Book review: “From the Emerald Isle to the Cream City”

I had a chance to review “From the Emerald Isle to the Cream City: A History of the Irish in Milwaukee” by Carl Baehr.

In family history, context is incredibly important. “From the Emerald Isle to the Cream City: A History of the Irish in Milwaukee” gives the reader that context of the Irish experience of settling in Milwaukee, along with the concurrent history of Ireland. If your family includes the initial settlers of Milwaukee or the famous or infamous, you may find details of their lives among the pages. Even if your family members are not named, you will still find be able to understand the more about their lives and times while living in the “Cream City.”

From the “Note of Street Names” that begins the book, you know that you can expect a well-researched work. The author has produced a well-written narrative, sharing citations for the material he used. The book takes the reader on a trip from the beginning of Milwaukee to the present day, focusing on the Irish in the city’s Third Ward. You learn how Milwaukee recruited immigrants and how they traveled, settled and lived. There are the stories of neighborhoods, schools, work and politics.

Mr. Baehr is a great storyteller. As you read through the chapters of the book, the history unfolds decade by decade. It is as if he is sitting with you, setting the stage for the events that will unfold, then immersing you in the stories of the people involved. He finishes their tales, telling what became of them after their notoriety.

The Irish-born population faced significant challenges in the city. Even their eligibility for citizenship was questioned by those who forgot that immigrants may have spent time living closer to ports before their arrival in Milwaukee.

The book describes the events that shaped the Irish community, such as the impact of the loss of life to the Third Ward in the tragic sinking of the Lady Elgin and the Leahey Riot. The experiences of Milwaukee’s Irish soldiers in the Civil War is detailed.

The Appendices contain useful reference material for students of the Irish in Milwaukee. The author shares his research into the miscalculation of Irish born Milwaukeeans in the 1850 and 1860 U.S. Federal Censuses; a list of the victims and survivors of the Lady Elgin; and the victims of the Newhall House Hotel Fire.

Mr. Baehr tells compelling stories about the Irish in Milwaukee and of the city itself. Students of Milwaukee’s history and those interested in the history of the Irish in America will also enjoy this book.

You can learn more about the book here.

Get Your Irish Civil Records Online!

If you have Irish ancestors, you need to be using the Civil Records at IrishGenealogy.ie This website will be a major boon to your research. Using this website, I was able to look up and download records that would have cost quite a bit to order from overseas.

The Civil Records that are online are:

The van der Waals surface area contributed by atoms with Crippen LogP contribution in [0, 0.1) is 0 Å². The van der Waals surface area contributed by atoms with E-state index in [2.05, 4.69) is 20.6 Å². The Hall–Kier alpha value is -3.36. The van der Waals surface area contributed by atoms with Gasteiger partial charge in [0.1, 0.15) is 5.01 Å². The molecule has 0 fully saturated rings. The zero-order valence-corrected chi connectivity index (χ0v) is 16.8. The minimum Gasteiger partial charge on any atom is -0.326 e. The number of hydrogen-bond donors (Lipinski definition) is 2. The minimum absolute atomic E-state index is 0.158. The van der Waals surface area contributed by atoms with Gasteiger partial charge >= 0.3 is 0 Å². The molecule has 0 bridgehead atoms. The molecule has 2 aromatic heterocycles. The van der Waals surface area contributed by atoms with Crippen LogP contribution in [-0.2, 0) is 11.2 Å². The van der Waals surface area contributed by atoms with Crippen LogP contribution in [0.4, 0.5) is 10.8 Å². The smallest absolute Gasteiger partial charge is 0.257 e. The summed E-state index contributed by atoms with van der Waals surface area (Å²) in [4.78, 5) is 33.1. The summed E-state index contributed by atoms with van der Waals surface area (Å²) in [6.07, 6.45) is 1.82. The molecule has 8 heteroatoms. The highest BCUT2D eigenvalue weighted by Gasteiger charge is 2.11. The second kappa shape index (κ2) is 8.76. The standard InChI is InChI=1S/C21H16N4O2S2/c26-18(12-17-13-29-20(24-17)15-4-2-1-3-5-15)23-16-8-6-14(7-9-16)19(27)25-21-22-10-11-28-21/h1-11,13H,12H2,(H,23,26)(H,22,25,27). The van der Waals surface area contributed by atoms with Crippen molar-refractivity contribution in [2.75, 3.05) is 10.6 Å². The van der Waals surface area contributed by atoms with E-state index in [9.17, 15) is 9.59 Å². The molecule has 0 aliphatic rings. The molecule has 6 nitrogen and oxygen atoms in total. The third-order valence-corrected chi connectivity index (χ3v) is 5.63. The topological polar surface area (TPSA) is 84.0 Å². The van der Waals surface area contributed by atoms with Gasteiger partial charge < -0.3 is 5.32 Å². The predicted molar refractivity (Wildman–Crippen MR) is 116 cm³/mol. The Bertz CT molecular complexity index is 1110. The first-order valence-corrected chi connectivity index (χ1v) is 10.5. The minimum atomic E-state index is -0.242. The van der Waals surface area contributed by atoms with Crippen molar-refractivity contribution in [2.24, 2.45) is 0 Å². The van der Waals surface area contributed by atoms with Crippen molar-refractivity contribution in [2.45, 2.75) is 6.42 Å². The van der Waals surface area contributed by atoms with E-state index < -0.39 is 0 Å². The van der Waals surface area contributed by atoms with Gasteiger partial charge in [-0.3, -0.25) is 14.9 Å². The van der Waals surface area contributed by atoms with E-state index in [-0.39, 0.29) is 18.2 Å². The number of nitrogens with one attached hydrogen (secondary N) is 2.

• Births: 1864 to 1915
  • Marriages: 1882 to 1940
  • Deaths: 1891 to 1965

A good place to start is the page about the Civil Records:

https://www.irishgenealogy.ie/en/civil-records/help/what-are-the-civil-records

 

irish-civil-1

 

To search, go to https://civilrecords.irishgenealogy.ie/churchrecords/civil-search.jsp

 

irish-civil-2

 

Give the simple search form a try. In fact, I found this form to be the most useful.

The first thing I did was to download the images for my Grandfather’s and his siblings birth records. I knew the Civil Registration District/Office, and their dates of birth. The children were born between 1882 and 1902.

When you begin to type into that field a drop down menu appears. You can always leave that field blank to search all the counties.

 

irish-civil-3

 

After pressing the Search button, I had to check a box to prove that I was not a robot.

Then I had to give my name to search the archives.

 

irish-civil-4

 

When I used 1894 with no end to the range, the results ranged from 1894 through to the last year of the database.

 

irish-civil-5

 

The records before 1900 did not have the Mother’s Birth Surname indexed. From 1900 on, the search results show the Mother’s Birth Surname.

You can select “More search options” to use additional search options.

The additional search options restrict the search.

 

irish-civil-7

 

I clicked on the result that was my Grandfather’s.

 

irish-civil-8

 

I clicked on the image button to see the whole page of the register.

 

irish-civil-9

 

My Grandfather was listed as entry number 59. The section on the right was used for comments in other entries.

 

irish-civil-10

 

For one of his siblings there was an image of the record, and the certified record.

Then I downloaded his Mother’s birth record.

Next came his parent’s marriage record. For the end of the session, I downloaded the death record for his Father and Sister.

 

A Broader Search

For some ancestors, their county of birth is not yet known. I left the District/Registration field blank. I can now search each record to see if I could find the ancestor.

 

irish-civil-11

 

I knew the ancestor’s mother’s name from her death certificate, so I searched a timeframe around her birth year. There were two birth records that matched the mother’s name. One of those two had a father’s name that matched the name of one of her sons. However, he son’s father had the same name, so it is not firm evidence.

 

irish-civil-12

 

There is more work to be done, but this is a good lead. I am going to review my atDNA test results to see if any clues are hiding in the matches.

An interesting article by John Grenham can be found here: https://www.johngrenham.com/blog/2016/10/03/roadmap-of-the-promised-land/

Give this a try, and let me know how you do!

Save

Save

Save